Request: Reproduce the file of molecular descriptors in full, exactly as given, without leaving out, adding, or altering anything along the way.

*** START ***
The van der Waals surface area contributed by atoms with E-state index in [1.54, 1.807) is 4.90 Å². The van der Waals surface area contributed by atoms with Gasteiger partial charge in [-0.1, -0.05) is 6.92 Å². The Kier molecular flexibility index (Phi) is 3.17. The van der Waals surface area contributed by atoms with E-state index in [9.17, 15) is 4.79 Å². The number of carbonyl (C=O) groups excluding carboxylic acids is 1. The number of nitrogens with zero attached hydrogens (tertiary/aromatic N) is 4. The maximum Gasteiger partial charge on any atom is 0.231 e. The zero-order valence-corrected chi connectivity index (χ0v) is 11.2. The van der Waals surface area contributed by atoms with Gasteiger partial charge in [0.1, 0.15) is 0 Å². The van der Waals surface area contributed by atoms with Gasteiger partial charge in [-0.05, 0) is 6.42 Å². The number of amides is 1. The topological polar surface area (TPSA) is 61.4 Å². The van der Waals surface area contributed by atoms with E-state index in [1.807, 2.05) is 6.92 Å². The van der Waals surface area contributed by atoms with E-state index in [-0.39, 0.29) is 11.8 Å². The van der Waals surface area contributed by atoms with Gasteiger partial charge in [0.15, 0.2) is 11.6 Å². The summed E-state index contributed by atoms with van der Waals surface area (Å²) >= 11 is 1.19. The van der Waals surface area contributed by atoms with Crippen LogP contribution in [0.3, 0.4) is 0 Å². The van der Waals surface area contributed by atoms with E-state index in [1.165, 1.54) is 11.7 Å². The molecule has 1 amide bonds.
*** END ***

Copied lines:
The van der Waals surface area contributed by atoms with E-state index in [1.54, 1.807) is 4.90 Å². The van der Waals surface area contributed by atoms with Gasteiger partial charge in [-0.1, -0.05) is 6.92 Å². The Kier molecular flexibility index (Phi) is 3.17. The van der Waals surface area contributed by atoms with E-state index in [9.17, 15) is 4.79 Å². The number of carbonyl (C=O) groups excluding carboxylic acids is 1. The number of nitrogens with zero attached hydrogens (tertiary/aromatic N) is 4. The maximum Gasteiger partial charge on any atom is 0.231 e. The zero-order valence-corrected chi connectivity index (χ0v) is 11.2. The van der Waals surface area contributed by atoms with Gasteiger partial charge in [0.1, 0.15) is 0 Å². The van der Waals surface area contributed by atoms with Gasteiger partial charge in [-0.05, 0) is 6.42 Å². The number of amides is 1. The topological polar surface area (TPSA) is 61.4 Å². The van der Waals surface area contributed by atoms with E-state index in [1.807, 2.05) is 6.92 Å². The van der Waals surface area contributed by atoms with E-state index in [-0.39, 0.29) is 11.8 Å². The van der Waals surface area contributed by atoms with Gasteiger partial charge in [0.15, 0.2) is 11.6 Å². The summed E-state index contributed by atoms with van der Waals surface area (Å²) >= 11 is 1.19. The van der Waals surface area contributed by atoms with Crippen LogP contribution in [0.3, 0.4) is 0 Å². The van der Waals surface area contributed by atoms with E-state index in [1.165, 1.54) is 11.7 Å². The molecule has 1 amide bonds.